Depending on which type of fish species you’re fishing for and where they’re located in the water column, you should be using different kinds of lines. For example, if you want to keep your bait at the bottom, you should use a fluorocarbon line because it sinks even when the boat is moving. 

On the other hand, you can use braid if you’re fishing horizontal baits in the upper to medium columns because braid has a tendency to float. 

Position the Rod Tip Close to Water

When it’s not windy, your rod tip should be far away from the water. This is because it is very sensitive and will let you detect fish bites quickly. However, in windy conditions, It could just put a big bow in your line and reduce the amount of contact that you have with the bait. 

As a result, if you face really heavy winds, you should position the rod tip close to the water. 

Fish Based on the Species You Want to Catch

Although wind forces fish to find more stable and sheltered waters due to their bodies’ aerodynamic shape, the location of ‘stable waters’ differs based on fish species. In heavy winds, fish angle themselves from the bank so they can feed on oncoming bait like they do in rivers. 

Learning where fish suspend in different water columns means you will be able to catch your target species with more ease. Bass like to suspend in cover, while Smallmouth prefers hugging rocks, and Perch or Walleye can be found at the bottom. Find out more about where your target fish is suspended so you can position your boat appropriately and select the correct types of lures. 

Go Shallow

Because the wind has stirred up all the plankton and brought it closer to the surface, you’ll find your fish closer to the surface too. As a result, bottom-hugging presentations are rarely necessary, even if it is the tried-and-tested norm on a clear day. 

For example, if you’re using drop shots at 15 to 20 feet (4.57 to 6.09 meters) at a point on a normal day, you can try going 5 to 10 feet (1.52 to 3.05 meters) on a windy day instead. 

Add Weight

When you’ve tried going shallow and think that fish in your area will only respond to bottom baits despite the windy condition, you should go heavier. Upsize your weight by at least one size or add a ton of weights to ensure that your line sinks all the way. 

This could mean that you might get fewer strikes, but at least this way, you will be able to get some action and feel your bait. 

Use Appropriate Lures and Baits

On a windy day, fish will be amped up to go on a feeding frenzy and go after any baitfish they find. This means that you want your lures to be fast action with plenty of movement, vibration, or other characteristics mimicking those associated with baitfish. It would help if you also looked for baits or lures with more horizontal presentations so that you will be able to feel the bait.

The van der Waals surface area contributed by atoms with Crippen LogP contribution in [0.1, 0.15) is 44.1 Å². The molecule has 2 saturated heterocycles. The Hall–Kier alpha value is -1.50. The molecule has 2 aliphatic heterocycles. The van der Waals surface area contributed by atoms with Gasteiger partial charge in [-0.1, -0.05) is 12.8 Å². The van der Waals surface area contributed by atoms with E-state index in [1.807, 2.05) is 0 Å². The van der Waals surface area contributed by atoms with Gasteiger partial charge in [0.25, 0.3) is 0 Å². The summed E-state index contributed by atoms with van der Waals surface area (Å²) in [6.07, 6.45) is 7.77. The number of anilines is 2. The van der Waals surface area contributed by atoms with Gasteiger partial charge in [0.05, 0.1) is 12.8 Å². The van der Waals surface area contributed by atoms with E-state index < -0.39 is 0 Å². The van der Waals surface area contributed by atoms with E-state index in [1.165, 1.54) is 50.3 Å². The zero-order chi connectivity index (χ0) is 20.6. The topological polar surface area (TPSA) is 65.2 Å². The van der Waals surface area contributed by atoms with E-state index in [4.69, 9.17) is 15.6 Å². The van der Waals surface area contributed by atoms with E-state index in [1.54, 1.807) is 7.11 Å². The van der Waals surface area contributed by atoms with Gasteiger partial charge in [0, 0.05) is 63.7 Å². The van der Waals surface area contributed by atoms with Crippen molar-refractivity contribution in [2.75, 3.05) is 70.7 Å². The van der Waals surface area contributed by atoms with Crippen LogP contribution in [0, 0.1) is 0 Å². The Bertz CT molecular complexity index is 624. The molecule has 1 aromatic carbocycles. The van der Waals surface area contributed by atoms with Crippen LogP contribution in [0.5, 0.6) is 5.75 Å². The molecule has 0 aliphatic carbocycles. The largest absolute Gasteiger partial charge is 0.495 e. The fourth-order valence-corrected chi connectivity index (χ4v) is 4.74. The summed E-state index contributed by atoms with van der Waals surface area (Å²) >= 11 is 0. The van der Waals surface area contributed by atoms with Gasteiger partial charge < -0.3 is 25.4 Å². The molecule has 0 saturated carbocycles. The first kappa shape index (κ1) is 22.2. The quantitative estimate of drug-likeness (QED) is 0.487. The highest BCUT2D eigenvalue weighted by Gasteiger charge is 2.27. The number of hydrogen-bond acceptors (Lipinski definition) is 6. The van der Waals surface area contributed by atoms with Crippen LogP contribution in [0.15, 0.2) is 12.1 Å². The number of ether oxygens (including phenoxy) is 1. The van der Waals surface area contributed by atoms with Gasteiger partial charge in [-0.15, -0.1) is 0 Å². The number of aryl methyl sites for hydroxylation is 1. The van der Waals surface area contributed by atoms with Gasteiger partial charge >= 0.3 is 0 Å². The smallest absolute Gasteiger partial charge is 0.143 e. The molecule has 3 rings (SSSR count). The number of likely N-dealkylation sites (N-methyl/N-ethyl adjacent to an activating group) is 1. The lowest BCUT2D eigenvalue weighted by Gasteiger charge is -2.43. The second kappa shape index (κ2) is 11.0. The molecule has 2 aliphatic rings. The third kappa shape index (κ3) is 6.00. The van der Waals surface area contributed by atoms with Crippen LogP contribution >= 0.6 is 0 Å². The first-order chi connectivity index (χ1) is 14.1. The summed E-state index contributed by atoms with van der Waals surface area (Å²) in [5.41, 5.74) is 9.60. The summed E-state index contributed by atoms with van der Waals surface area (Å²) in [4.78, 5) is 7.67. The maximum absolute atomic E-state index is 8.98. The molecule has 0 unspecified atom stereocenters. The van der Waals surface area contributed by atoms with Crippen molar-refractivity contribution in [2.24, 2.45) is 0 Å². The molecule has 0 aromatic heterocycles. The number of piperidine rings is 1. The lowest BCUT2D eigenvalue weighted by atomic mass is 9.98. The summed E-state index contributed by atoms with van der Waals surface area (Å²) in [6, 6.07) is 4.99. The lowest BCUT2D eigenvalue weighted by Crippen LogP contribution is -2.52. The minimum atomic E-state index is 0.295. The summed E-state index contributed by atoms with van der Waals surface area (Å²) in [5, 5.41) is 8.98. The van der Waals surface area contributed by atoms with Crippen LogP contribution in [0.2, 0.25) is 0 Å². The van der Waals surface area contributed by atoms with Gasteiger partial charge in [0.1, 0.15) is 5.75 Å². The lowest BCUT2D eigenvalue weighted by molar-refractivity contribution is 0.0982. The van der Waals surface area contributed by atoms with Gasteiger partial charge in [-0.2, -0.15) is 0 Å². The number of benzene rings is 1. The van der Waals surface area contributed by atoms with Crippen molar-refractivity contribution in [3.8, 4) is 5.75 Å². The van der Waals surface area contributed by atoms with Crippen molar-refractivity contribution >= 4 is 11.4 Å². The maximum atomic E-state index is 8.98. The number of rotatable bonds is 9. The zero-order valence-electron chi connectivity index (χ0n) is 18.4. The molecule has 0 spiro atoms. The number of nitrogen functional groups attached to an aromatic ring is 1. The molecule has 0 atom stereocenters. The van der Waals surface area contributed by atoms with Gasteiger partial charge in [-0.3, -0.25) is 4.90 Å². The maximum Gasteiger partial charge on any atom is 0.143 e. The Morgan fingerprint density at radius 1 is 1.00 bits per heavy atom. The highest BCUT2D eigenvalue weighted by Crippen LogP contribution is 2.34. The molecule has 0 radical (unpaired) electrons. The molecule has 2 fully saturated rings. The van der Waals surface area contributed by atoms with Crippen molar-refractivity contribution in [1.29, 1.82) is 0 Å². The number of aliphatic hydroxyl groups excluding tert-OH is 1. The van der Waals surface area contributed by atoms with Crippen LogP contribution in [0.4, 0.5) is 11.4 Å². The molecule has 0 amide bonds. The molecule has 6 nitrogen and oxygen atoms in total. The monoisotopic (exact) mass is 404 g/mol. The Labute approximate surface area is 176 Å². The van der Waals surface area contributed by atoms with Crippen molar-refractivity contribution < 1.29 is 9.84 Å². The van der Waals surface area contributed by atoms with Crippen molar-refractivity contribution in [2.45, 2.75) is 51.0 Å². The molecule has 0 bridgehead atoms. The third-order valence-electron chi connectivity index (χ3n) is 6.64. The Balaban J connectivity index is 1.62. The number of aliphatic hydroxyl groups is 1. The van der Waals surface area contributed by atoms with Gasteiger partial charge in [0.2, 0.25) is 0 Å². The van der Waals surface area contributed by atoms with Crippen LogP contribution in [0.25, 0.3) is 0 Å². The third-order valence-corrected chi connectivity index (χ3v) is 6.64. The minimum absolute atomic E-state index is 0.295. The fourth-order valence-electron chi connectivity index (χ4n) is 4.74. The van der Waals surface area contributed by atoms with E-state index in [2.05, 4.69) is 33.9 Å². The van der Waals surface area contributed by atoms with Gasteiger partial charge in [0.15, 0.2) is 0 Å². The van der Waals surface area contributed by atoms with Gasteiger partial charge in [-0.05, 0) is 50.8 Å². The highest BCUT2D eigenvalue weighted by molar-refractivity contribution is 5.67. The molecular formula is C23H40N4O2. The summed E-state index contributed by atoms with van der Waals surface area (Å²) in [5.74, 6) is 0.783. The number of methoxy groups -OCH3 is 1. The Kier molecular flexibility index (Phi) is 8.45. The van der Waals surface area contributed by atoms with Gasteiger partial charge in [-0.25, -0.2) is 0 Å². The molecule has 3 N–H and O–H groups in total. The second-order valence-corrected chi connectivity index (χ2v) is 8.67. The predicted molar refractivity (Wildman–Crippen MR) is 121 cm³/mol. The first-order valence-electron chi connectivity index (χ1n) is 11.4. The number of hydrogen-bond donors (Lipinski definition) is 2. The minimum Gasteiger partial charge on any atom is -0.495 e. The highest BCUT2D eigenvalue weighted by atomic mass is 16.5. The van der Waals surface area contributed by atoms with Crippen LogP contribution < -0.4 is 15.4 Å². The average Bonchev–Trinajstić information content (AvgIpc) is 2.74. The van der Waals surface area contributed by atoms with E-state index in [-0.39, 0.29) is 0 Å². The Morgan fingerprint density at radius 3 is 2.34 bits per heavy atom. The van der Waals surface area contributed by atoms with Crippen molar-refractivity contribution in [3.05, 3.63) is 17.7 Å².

A spinnerbait is the most effective lure to use in windy conditions because it resembles baitfish very well. The flash of spinning blades is seen from a distance and mimics the flash of a school of fish. The vibration produced by these blades is also felt by the sensitive nerve endings in the lateral lines of specific fish, like bass. 

Fish strike viciously at spinnerbaits, letting the impact be felt immediately even if your rod isn’t fast action. Due to this bait’s effectiveness, it is great for fishing if you’re going in blind on a windy day because it lets you know quickly where all the fish are located. 

These baits can also be retrieved very quickly with no snagging due to the single upturned hook directly in-line with the wire arm. 

A spinnerbait is effective in deep and shallow waters, although the type of spinnerbait you use might deviate. 

Lipless Crankbait

A lipless crankbait is a flat-sided crankbait that has a wobbling action. It is easy to cast into the wind and can be fished at any depth that you want. They come in a wide variety of colors and shapes to mimic the baitfish for a number of fish species. 

If you want to challenge yourself, you can try throwing the same types of finesse baits or Texas rigs on a windy day and see how you need to adjust your casting technique differently in the wind. However, if you’re not cut out for that just yet, stick to throwing crankbaits, chatter baits, and spinnerbaits. 

Fish in the Proper Direction

If you’re using a baitcaster, the wind can also mess up your casting, resulting in more bird nests and your casts going in strange directions. To counter this, cast with the wind instead of against it – this will also give you greater distance for your casts and help you get your lures greater down in the water column. It also means that you have direct line contact with minimum slack.

If you must cast against it, try tightening the cast control knob. This slows down the reel of your spool and gives you more control over your reel. 

However, the one thing you should never do is fish perpendicular in the direction of the wind. When you cast, you will end up with a bow in your line, with the cast swiveling round, and you won’t be able to feel the bait when a fish bites down on it. Even if you can feel the bite, you will need to reel up all of the slack and figure out if it’s a good time to set the hook or not. This makes fishing more complicated than it needs to be. 

Check Wind Intensity

Using the wind to catch fish is a good idea, but it should never compromise your safety. If you’re fishing in a small boat, wind speeds approximating 39mph are enough to capsize your boat, especially if you’re caught off guard and are not expecting it. 

Sustained winds of 22 mph (35.40 kph) can also produce seas of around 5 feet (1.52 meters) across many bodies of water. You should try to fish in conditions of wind speed at 10-20 mph (16.09-32.19 kph) at most. 

Along with wind speed, also keep the weather radio on at all times so that you can be alerted to other upcoming threats, such as severe thunderstorms or lightning strikes. You should also wear a life jacket at all times when fishing in the wind, no matter the wind speed to avoid having to deal with problematic situations. A relatively low-speed wind can deteriorate into a gale fast.